Life Below the City – written by David Pendley

19 09 2011

The original post was written by David Pendley, owner of Avenue Mortgage. If you have any items to share (blankets, clothes, shoes, socks and underwear, and food) with the homeless living in Chicago, please contact me.

  This is a stairway view from Lower Wacker Avenue in Chicago.  In 1926 Daniel Burnham had a vision to build a road under the city of Chicago to expedite traffic flow.  Essentially it allows the Chicagoan to travel to other parts of the city, all under ground.   Almost immediately after it’s construction the United States was decimated by The Great Depression causing the homeless population to explode in America.  Since Lower Wacker is protected from the elements, (wind, rain, and 15 degrees warmer), it made a natural habitat for people seeking shelter… as well as rats the size of footballs and thousands of pigeons.  Since Lower Wacker never see’s rain it also doesn’t get clean.  On the walls and ground there is about 1/4 inch of dirt, grease and pigeon feces everywhere.  At its’ peek over 2000 people resided in Lower Wacker.

Today approximately 100-200 homeless people live on Lower Wacker.  Mayor Daley  and the Chicago City Council erected bars and cages in about 80% of the areas to discourage ‘settlers’, but many still call it home.

I’ve been going down to Lower Wacker for about 6 years now with a couple friends.  Early on we realized a homeless person’s  greatest need wasn’t food or clothing (although that is what we bring).  What these men and women yearn for is love.  They are seldom listened to, hugged,  or prayed for.   After getting to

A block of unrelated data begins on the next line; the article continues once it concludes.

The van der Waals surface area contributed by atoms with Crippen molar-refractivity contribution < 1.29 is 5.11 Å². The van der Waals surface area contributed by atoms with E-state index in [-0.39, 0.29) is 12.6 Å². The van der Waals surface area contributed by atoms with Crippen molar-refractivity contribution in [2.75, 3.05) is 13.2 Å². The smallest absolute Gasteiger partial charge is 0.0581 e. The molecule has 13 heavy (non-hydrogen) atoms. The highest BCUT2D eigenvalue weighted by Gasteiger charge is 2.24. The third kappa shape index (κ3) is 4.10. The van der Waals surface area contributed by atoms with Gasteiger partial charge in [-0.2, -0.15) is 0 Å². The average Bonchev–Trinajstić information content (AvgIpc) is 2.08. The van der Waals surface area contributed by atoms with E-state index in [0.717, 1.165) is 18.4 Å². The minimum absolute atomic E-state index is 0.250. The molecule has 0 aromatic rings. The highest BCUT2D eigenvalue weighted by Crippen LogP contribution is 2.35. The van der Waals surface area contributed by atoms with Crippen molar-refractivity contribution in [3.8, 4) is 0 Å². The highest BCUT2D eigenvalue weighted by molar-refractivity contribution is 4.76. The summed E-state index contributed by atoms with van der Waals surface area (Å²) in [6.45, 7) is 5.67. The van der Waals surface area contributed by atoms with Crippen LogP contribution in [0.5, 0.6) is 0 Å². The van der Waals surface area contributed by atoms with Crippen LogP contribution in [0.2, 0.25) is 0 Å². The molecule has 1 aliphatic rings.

know Reggie, Dave, Macktee, Big Joe, Gwyn, Mike, Gary and many more I have been deeply moved by their various journeys.

Dave for example grew up in what appeared to be the perfect family in Berwyn Illinois ( a suburb just a few miles west of Chicago).  His father was wonderful to the family… until he drank.  On the weekends he would violently beat Dave’s mother.  As the years went on Dave watched the decline of his mothers’ health at the hand of his fathers brutal tirades.  When his mothers front tooth was knocked out one exceedingly gruesome night Dave snapped.  He threw his father down the basement stairs and beat his head against the masonry floor until he was dead.  When Dave was telling me this story he was shaking and very emotional.  Ironically he said he loved his father  and missed him very much.  He also said he was reeling from the guilt.  Fast forward 35 years…Dave was 18 months away from retiring from UPS when he found out his wife was having an affair with one of his co-workers.  When he confronted her she confessed his eldest son was not his.   He fell into severe depression and went down to Lower Wacker to kill himself.  He has now been living there almost three years.  Dave never asks us for anything and he is overly appreciated that we come down and visit.  We pray for Dave and try to show him Christs’ love.

Each story is complicated and the journey “up the stairs” is even more complex.  I have realized I can’t fix anyones life, but I can show them Christs’ love and respect.   My hope for these gentle souls is they would find the perfect peace that comes from Christ alone…and know they have a home being built for them in heaven.




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